There is some preliminary research suggesting that there is a relationship between birth spacing and autism, that the closer babies are spaced, the more likely it is the 2nd baby will have autism. This is very interesting research, but I am inclined to be skeptical, for now.
Although the study was done on half a million children, the number of children diagnosed with autism was quite low.
The overall prevalence of autism was less than 1 percent in the study. Of all the 662,730 second-born children in the analysis, 3,137 had an autism diagnosis. Of the 156,034 children conceived less than a year after the birth of their older siblings, 1,188 had an autism diagnosis — a higher rate, but still less than 1 percent.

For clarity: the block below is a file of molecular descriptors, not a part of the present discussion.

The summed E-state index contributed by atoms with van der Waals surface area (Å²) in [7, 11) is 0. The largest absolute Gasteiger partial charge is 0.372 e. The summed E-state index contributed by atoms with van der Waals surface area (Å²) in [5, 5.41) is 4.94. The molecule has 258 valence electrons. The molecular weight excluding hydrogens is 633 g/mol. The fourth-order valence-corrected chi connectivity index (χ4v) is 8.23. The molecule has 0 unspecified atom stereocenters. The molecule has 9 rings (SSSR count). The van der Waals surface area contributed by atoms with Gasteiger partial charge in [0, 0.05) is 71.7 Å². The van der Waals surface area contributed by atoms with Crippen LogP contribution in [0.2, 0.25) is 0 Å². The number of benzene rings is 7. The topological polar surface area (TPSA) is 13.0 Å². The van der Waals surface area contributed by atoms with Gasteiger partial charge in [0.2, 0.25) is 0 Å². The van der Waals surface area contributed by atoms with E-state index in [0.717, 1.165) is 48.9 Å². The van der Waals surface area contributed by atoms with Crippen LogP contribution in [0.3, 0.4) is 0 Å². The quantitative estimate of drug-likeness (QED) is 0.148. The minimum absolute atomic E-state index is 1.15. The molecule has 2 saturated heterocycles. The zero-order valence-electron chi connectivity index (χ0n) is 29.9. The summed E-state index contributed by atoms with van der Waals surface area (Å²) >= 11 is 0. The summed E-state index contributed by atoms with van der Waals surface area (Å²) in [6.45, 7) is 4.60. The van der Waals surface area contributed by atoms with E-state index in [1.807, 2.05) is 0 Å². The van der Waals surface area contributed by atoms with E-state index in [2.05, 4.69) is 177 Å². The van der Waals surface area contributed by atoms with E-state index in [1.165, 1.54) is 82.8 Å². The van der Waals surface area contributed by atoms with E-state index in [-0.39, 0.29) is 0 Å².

Less than 2,000 second children had a diagnosis of autism. No rate of autism was higher than one percent. It seems to me that with a rate so low, it would be very easy for a confounding factor to appear.
The researchers themselves mentioned that closely born 2nd children might be diagnosed at a higher rate because their parents are paying more attention to their development and comparing it to the close-in-age sibling’s development.
In conclusion, this is very interesting research, but I will not put too much stock in it until some confirming studies have been done.